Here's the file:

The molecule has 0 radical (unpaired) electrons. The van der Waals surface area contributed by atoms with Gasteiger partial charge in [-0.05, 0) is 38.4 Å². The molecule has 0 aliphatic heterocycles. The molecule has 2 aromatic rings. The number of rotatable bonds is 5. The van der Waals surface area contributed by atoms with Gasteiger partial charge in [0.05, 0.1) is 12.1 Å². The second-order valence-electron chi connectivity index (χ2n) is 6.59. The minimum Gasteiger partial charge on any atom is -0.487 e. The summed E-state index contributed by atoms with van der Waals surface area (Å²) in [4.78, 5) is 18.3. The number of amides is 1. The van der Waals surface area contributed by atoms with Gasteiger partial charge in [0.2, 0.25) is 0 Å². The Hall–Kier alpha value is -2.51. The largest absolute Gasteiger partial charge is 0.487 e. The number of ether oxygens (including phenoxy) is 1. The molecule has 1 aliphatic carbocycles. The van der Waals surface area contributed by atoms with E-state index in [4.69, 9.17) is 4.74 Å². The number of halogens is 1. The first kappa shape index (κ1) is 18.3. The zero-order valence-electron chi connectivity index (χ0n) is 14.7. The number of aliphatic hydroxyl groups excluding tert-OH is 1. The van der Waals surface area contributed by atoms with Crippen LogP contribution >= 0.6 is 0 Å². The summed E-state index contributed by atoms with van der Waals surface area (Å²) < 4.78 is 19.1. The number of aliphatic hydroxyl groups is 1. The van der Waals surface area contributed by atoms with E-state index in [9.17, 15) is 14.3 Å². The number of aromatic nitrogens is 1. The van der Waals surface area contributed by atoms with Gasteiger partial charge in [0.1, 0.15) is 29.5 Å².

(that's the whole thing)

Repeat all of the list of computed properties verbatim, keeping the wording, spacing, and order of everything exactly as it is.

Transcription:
The molecule has 0 radical (unpaired) electrons. The van der Waals surface area contributed by atoms with Gasteiger partial charge in [-0.05, 0) is 38.4 Å². The molecule has 0 aliphatic heterocycles. The molecule has 2 aromatic rings. The number of rotatable bonds is 5. The van der Waals surface area contributed by atoms with Gasteiger partial charge in [0.05, 0.1) is 12.1 Å². The second-order valence-electron chi connectivity index (χ2n) is 6.59. The minimum Gasteiger partial charge on any atom is -0.487 e. The summed E-state index contributed by atoms with van der Waals surface area (Å²) in [4.78, 5) is 18.3. The number of amides is 1. The van der Waals surface area contributed by atoms with Gasteiger partial charge in [0.2, 0.25) is 0 Å². The Hall–Kier alpha value is -2.51. The largest absolute Gasteiger partial charge is 0.487 e. The number of ether oxygens (including phenoxy) is 1. The molecule has 1 aliphatic carbocycles. The van der Waals surface area contributed by atoms with E-state index in [4.69, 9.17) is 4.74 Å². The number of halogens is 1. The first kappa shape index (κ1) is 18.3. The zero-order valence-electron chi connectivity index (χ0n) is 14.7. The number of aliphatic hydroxyl groups excluding tert-OH is 1. The van der Waals surface area contributed by atoms with Crippen LogP contribution >= 0.6 is 0 Å². The summed E-state index contributed by atoms with van der Waals surface area (Å²) < 4.78 is 19.1. The number of aliphatic hydroxyl groups is 1. The van der Waals surface area contributed by atoms with E-state index in [9.17, 15) is 14.3 Å². The number of aromatic nitrogens is 1. The van der Waals surface area contributed by atoms with Gasteiger partial charge in [0.1, 0.15) is 29.5 Å².